Off the Ball: Ireland need 2020 vision to restore qualifying hope
Next European campaign must be top priority as next World Cup in Russia looks out of reach
Published 17/06/2015 | 02:30
Back when I was a teenager in America in the late 1990s, I remember US Soccer launching a project called 'Towards 2018', or something like that. It was one of those nakedly, and dare I say it, foolishly ambitious schemes Americans are prone to: a 20-year plan to win the 2018 World Cup.
We've had nearly 72 hours of post-mortems following Ireland's highly-frustrating draw to Scotland. The wolves are at the door. The bleak future of Irish football has become the bleak present.
It's time for a plan. Let's call it 'Towards 2020'.
The goal won't be winning the next Euros, just qualifying for them. It's a tall order, I know, but it can be attained with clarity of purpose.
Planning for the future means accepting the reality of the present. Our fate was sealed when the pots for 2014 World Cup qualifying were allocated on Sunday. No UEFA country from the fourth pot reached the 2014 World Cup. In 2006 and 2010, only one country did. There will be no Irish team in Russia. Sorry.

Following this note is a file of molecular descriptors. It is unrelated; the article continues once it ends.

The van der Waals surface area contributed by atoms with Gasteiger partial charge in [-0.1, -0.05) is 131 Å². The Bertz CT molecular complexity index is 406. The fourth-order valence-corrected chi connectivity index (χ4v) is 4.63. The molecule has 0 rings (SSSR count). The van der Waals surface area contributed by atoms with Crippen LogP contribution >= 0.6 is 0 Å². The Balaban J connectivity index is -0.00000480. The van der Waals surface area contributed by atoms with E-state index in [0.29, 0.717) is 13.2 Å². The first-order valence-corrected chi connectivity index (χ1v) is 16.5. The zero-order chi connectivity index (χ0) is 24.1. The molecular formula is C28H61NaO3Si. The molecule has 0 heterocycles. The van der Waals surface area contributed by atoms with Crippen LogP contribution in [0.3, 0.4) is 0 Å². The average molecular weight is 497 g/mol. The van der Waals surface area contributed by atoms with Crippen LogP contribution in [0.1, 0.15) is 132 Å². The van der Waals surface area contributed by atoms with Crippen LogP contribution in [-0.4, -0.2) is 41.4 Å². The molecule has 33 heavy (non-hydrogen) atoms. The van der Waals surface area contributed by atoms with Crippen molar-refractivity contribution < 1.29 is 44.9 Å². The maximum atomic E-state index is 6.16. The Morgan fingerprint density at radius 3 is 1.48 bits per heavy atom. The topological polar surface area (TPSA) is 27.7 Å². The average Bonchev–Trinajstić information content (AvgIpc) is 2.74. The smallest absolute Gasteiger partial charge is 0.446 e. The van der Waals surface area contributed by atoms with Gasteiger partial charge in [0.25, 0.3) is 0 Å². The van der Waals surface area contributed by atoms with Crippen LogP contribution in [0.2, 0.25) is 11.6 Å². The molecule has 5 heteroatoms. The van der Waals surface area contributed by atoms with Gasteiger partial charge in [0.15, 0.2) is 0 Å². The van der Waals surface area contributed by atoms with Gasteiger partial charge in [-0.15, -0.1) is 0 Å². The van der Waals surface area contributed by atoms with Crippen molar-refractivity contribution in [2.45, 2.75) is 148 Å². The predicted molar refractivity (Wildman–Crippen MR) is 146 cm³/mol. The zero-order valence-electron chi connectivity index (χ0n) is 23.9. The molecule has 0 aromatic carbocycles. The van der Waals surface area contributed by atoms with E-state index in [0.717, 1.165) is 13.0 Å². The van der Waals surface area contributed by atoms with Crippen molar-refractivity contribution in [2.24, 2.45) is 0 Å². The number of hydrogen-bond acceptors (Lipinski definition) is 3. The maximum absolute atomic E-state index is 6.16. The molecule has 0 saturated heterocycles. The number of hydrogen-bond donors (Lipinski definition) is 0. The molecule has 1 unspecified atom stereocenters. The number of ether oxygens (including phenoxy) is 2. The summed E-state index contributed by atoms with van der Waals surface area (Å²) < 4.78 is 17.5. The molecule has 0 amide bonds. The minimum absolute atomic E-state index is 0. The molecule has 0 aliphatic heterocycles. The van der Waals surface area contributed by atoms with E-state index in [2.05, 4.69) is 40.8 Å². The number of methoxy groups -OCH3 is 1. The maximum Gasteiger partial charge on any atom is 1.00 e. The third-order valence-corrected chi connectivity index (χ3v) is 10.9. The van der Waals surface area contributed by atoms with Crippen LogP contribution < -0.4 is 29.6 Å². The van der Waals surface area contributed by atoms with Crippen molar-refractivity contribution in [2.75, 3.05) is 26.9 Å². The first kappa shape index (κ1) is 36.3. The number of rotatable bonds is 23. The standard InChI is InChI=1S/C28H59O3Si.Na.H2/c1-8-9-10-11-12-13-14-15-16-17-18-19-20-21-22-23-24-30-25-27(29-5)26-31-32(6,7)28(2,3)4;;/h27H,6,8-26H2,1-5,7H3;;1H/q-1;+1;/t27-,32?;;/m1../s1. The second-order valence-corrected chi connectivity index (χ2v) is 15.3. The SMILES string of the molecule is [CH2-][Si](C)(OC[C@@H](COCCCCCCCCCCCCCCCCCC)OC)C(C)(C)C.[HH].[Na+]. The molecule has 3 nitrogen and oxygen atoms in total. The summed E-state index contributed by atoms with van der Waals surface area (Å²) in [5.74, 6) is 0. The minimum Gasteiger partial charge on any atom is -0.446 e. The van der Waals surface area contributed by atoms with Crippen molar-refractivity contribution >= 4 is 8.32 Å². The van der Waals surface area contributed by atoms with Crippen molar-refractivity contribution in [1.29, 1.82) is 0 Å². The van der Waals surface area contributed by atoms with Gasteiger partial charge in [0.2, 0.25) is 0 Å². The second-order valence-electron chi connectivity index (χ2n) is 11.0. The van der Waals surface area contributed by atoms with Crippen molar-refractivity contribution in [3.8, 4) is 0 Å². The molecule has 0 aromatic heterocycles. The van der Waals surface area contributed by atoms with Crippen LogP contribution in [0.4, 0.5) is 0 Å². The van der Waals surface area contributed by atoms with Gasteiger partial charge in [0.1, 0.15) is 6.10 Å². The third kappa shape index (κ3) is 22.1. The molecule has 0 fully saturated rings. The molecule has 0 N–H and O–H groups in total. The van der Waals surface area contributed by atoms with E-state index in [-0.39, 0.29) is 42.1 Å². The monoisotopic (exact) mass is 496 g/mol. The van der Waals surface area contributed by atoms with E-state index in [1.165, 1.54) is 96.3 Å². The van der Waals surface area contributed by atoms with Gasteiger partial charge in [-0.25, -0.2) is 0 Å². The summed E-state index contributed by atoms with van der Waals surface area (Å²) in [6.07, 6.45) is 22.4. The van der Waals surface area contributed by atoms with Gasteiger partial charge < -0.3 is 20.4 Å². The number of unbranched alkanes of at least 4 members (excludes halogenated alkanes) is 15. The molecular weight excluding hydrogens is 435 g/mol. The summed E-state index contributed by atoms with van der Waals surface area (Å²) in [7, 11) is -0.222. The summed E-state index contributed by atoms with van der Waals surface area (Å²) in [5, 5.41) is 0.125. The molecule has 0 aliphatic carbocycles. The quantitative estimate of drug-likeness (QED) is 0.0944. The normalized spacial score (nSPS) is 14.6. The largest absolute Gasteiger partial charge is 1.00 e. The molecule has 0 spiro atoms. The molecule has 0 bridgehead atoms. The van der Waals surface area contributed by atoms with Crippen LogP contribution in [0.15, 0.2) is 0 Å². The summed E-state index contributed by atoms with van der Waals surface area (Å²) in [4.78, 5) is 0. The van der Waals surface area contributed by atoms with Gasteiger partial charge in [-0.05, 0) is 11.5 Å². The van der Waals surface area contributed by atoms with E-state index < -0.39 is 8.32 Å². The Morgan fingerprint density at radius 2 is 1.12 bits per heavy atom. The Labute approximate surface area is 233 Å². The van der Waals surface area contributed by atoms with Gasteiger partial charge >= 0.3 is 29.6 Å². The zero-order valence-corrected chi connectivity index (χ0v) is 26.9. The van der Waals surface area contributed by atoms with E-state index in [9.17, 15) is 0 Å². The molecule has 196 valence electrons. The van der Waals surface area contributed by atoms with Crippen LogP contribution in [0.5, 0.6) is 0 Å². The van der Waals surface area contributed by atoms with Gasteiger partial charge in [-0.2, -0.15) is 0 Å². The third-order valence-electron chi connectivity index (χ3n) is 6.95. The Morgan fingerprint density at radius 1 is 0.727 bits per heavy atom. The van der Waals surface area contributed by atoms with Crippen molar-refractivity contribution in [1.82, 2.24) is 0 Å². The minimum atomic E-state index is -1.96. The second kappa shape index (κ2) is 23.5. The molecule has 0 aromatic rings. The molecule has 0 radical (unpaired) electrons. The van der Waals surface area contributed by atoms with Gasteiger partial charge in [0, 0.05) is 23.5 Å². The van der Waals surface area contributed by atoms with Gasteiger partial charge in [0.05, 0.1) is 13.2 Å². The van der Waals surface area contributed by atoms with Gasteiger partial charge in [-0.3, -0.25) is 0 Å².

But the World Cup qualifying campaign will not be pointless. It will allow us to blood a new team who can develop a playing style and togetherness. For all their brave soldiering, the likes of Aiden McGeady, Marc Wilson and, sadly, Wes Hoolahan are no good to the cause any longer. Time to move on.
James McCarthy will be 33 when Euro 2020 kicks off. Forget the haters, he's by far the classiest footballer we have. He should be made captain after this campaign. The responsibility might extract some of the 'assertiveness' so many yearn for.
Conversations should then take place with the O'Neill/Keane regime. If it suits both parties, O'Neill should remain in charge for the next two years with Keane taking over for Euro 2020 qualifying. There have been many baffling moments under O'Neill, but he and Keane are two of the best football people this island has produced. It's either them or a laptop and some Moneyball geeks. Any dreams that a savvy gaffer with a lucky streak could do better (Harry Redknapp comes to mind) should be banished.
Accepting that all is temporarily lost is hard to do. There will certainly be darker days to come.
But there are the bones of a team here. Robbie Brady, Richard Keogh, Cyrus Christie: your time is nigh.
It's time that Ireland accepted its place in world football.
Until radical restructuring takes place at the grassroots, qualifying for the European Championships should be the height of Ireland's ambitions.